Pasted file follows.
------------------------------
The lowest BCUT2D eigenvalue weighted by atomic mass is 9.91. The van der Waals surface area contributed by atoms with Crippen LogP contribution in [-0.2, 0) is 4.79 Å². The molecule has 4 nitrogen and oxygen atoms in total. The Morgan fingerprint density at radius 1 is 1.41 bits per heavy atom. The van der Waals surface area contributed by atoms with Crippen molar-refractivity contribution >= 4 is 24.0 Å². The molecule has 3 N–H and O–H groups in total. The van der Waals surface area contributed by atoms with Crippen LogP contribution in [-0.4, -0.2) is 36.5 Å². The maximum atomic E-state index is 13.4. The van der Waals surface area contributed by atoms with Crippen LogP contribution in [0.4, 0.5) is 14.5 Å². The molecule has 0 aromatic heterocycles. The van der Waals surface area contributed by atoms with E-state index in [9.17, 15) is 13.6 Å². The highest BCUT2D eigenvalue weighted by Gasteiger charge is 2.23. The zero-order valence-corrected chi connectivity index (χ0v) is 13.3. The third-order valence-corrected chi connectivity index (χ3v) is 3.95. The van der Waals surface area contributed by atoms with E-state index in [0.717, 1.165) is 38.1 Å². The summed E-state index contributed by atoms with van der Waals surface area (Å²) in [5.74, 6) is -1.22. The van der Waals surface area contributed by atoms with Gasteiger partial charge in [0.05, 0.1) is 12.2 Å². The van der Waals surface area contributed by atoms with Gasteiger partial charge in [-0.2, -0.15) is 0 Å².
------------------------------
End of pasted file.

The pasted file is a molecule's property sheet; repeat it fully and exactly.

The lowest BCUT2D eigenvalue weighted by atomic mass is 9.91. The van der Waals surface area contributed by atoms with Crippen LogP contribution in [-0.2, 0) is 4.79 Å². The molecule has 4 nitrogen and oxygen atoms in total. The Morgan fingerprint density at radius 1 is 1.41 bits per heavy atom. The van der Waals surface area contributed by atoms with Crippen molar-refractivity contribution >= 4 is 24.0 Å². The molecule has 3 N–H and O–H groups in total. The van der Waals surface area contributed by atoms with Crippen LogP contribution in [-0.4, -0.2) is 36.5 Å². The maximum atomic E-state index is 13.4. The van der Waals surface area contributed by atoms with Crippen LogP contribution in [0.4, 0.5) is 14.5 Å². The molecule has 0 aromatic heterocycles. The van der Waals surface area contributed by atoms with E-state index in [9.17, 15) is 13.6 Å². The highest BCUT2D eigenvalue weighted by Gasteiger charge is 2.23. The zero-order valence-corrected chi connectivity index (χ0v) is 13.3. The third-order valence-corrected chi connectivity index (χ3v) is 3.95. The van der Waals surface area contributed by atoms with E-state index in [0.717, 1.165) is 38.1 Å². The summed E-state index contributed by atoms with van der Waals surface area (Å²) in [5.74, 6) is -1.22. The van der Waals surface area contributed by atoms with Gasteiger partial charge in [0.05, 0.1) is 12.2 Å². The van der Waals surface area contributed by atoms with Gasteiger partial charge in [-0.2, -0.15) is 0 Å².